Since the beginning of the pandemic, a total of 75 military personnel have died from COVID-19 and 2,283 have been hospitalized.
“The Marines have always recognized the threat posed by the COVID-19 pandemic as a matter of preparation, and have consistently emphasized the importance of receiving a vaccine,” a Marines spokesman said in Washington. I told the post.
“We are still fighting and ready to win the national battle when called.”
Experts are worried about what the increased levels of Marine Corps vaccine hesitation mean for preparation.
“The Marines know they are expeditionary forces and are proud to fight discipline first,” retired Marine Corps officer and communications director David Lapin told Post.
“Why did they decide not to obey direct orders?”
Former Marine Corps officer and former Pentagon and Homeland Security spokesman David Lapin repeated similar feelings.
“For decades, the Marines have been about expeditionary forces and preparations.” First to Fight, “” Send the Marines, “that is, the slogan that they must be ready to go in an instant,” he said. I told USA Today.
“The Marines are proud of their discipline and their next command,” Lapin added. “The idea of rejecting an order goes against the Marine Corps culture.”
Not all units appear to suffer from the same vaccine repellent.
According to the post, after the Taliban hijacked Afghanistan in August, crisis response units that helped interpreters and other vulnerable people evacuate were vaccinated with 98% a few months before the evacuation.
The Air Force was the first branch to face a deadline on November 2.
At that time, nearly 97% of active Air Force soldiers and parents were vaccinated with the COVID-19 vaccine at least once, the branch said.
The post reports that 9,600 Air Force members refused the vaccine, did not report their status, or sought a medical or religious exemption. The branch is processing 4,800 religious exemption requests, but has not been approved so far.
COVID deaths in the United States more than doubled last year, and experts cite highly contagious delta mutations and vaccine skepticism in specific communities.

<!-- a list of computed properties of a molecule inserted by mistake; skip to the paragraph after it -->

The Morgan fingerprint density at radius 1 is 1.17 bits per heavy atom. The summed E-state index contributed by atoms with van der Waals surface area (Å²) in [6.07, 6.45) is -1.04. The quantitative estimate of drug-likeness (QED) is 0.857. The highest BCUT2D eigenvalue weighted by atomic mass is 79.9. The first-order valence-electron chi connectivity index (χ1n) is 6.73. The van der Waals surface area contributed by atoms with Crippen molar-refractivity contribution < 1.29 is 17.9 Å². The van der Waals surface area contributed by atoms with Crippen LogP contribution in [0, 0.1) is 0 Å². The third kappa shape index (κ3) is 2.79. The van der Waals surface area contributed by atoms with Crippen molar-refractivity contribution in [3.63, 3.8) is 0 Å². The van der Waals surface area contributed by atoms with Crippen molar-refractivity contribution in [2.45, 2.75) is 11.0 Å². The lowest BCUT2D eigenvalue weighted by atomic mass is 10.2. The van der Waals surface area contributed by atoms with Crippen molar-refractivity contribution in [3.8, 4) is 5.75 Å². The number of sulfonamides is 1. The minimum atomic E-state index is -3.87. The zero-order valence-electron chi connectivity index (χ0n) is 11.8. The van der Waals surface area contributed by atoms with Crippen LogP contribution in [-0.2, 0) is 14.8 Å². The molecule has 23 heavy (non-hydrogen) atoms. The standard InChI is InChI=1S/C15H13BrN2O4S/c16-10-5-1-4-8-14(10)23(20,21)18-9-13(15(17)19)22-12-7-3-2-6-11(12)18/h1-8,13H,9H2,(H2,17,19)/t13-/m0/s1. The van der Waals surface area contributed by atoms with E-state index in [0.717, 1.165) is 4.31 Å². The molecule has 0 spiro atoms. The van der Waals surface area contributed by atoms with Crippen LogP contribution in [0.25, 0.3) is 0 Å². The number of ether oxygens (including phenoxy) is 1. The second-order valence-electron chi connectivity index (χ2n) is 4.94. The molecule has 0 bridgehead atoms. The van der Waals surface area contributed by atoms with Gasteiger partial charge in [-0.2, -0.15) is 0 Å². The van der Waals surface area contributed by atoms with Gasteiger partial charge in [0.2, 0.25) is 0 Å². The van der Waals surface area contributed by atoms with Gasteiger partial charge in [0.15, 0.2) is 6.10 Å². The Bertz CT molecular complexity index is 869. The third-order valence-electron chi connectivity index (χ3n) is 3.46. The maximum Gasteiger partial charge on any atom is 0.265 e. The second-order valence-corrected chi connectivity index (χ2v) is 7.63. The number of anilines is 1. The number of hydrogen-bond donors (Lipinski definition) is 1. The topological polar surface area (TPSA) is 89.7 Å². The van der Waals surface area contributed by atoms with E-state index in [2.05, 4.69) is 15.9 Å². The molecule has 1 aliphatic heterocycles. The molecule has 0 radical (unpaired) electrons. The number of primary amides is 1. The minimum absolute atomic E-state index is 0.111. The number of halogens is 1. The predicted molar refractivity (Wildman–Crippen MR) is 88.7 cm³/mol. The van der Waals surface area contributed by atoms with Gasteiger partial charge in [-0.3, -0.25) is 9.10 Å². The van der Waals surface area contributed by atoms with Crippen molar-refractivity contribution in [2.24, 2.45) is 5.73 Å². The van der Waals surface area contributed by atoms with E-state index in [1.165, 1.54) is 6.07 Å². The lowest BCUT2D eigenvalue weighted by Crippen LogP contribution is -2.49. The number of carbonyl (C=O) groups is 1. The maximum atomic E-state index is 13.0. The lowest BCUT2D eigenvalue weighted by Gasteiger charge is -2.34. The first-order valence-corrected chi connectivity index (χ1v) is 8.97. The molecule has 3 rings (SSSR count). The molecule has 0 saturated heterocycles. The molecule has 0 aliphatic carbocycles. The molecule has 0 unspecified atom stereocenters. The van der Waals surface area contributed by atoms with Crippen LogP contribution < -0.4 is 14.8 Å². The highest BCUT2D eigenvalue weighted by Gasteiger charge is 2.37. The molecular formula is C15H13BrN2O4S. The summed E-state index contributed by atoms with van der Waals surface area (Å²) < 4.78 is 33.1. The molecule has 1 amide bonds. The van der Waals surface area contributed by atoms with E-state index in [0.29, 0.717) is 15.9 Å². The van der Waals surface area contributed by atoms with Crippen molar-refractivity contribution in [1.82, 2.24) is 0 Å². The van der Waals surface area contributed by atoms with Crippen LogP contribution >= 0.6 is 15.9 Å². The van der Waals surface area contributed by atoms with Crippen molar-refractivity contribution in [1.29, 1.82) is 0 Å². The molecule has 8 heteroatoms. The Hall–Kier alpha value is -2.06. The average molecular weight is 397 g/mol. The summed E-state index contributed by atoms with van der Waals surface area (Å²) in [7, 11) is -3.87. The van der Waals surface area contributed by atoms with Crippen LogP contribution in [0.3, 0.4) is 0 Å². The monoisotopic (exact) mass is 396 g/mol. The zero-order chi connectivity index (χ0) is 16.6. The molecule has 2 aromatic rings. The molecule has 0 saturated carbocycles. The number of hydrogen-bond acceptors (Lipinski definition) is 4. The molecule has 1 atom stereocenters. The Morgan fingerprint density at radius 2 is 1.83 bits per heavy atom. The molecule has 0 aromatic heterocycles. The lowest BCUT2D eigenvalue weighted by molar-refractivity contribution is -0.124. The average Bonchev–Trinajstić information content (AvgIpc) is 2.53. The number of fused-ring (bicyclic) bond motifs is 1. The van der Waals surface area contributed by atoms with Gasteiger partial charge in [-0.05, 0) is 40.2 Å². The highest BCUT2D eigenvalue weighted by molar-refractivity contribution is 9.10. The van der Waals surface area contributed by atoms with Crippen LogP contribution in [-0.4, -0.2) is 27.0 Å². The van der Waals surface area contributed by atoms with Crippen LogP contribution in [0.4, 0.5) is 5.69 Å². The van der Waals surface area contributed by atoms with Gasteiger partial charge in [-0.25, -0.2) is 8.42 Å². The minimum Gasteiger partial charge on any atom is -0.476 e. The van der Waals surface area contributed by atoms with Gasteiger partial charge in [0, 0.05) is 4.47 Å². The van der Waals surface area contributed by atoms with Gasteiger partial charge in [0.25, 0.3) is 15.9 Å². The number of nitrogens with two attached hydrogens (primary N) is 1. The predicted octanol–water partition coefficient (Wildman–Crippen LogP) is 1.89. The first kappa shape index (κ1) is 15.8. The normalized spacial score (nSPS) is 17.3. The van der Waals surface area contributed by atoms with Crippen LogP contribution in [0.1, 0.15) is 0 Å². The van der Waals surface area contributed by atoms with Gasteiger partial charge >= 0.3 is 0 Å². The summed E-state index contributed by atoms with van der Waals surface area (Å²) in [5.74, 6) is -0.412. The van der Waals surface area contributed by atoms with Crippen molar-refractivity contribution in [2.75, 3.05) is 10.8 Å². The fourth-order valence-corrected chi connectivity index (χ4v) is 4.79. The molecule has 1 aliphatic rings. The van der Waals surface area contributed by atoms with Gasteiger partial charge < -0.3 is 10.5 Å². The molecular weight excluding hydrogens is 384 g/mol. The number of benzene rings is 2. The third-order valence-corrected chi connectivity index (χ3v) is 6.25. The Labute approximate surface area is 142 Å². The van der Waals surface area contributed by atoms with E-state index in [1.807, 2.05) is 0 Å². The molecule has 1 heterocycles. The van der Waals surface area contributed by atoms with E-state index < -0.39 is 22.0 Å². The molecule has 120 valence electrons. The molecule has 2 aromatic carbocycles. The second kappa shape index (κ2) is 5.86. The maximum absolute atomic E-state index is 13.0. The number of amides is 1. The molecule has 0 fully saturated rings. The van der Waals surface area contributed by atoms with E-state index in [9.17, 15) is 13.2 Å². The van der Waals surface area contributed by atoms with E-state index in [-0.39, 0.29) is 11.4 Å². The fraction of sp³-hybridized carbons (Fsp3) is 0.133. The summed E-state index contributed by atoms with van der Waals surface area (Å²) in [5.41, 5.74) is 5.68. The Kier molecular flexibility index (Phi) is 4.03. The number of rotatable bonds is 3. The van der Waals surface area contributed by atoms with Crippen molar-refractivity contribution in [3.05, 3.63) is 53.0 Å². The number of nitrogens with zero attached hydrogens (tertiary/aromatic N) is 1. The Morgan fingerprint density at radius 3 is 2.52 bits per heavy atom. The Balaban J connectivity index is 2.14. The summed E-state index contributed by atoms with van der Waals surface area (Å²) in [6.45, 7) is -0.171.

The number of Marines who have applied for a similar exemption is unknown, but the number of approved exemptions is expected to be small. The Navy has only granted six permanent medical and zero religious tax exemptions for vaccines over the past seven years.
In a memo on November 16, Army Secretary Christine Wormuth said soldier records would be flagged on the day of the final refusal of vaccination. This requires a second order to meet with a medical professional and get vaccinated.
“I allow the commander to impose a bar on ongoing service for all soldiers who refuse mandatory vaccine orders without an approved or pending tax exemption request,” Warmas said. I am writing.
“Soldiers will remain flagged until they are fully vaccinated, have an approved medical or administrative tax exemption, or are separated from the Army.”
All Army active units must be fully vaccinated by December 15, the latest deadline for all branches.
National Guard and Reserve members have until June 30, 2022.
The death toll of COVID-19 has more than doubled from last year, reaching nearly 774,000 on Thursday, compared to a total of 385,343 last year.
According to the Wall Street Journal, experts say that this year’s high death toll is exacerbated by highly contagious delta mutants and low vaccination rates in certain communities.
Nearly 10,000 active U.S. Marines are set to miss Monday’s vaccination deadline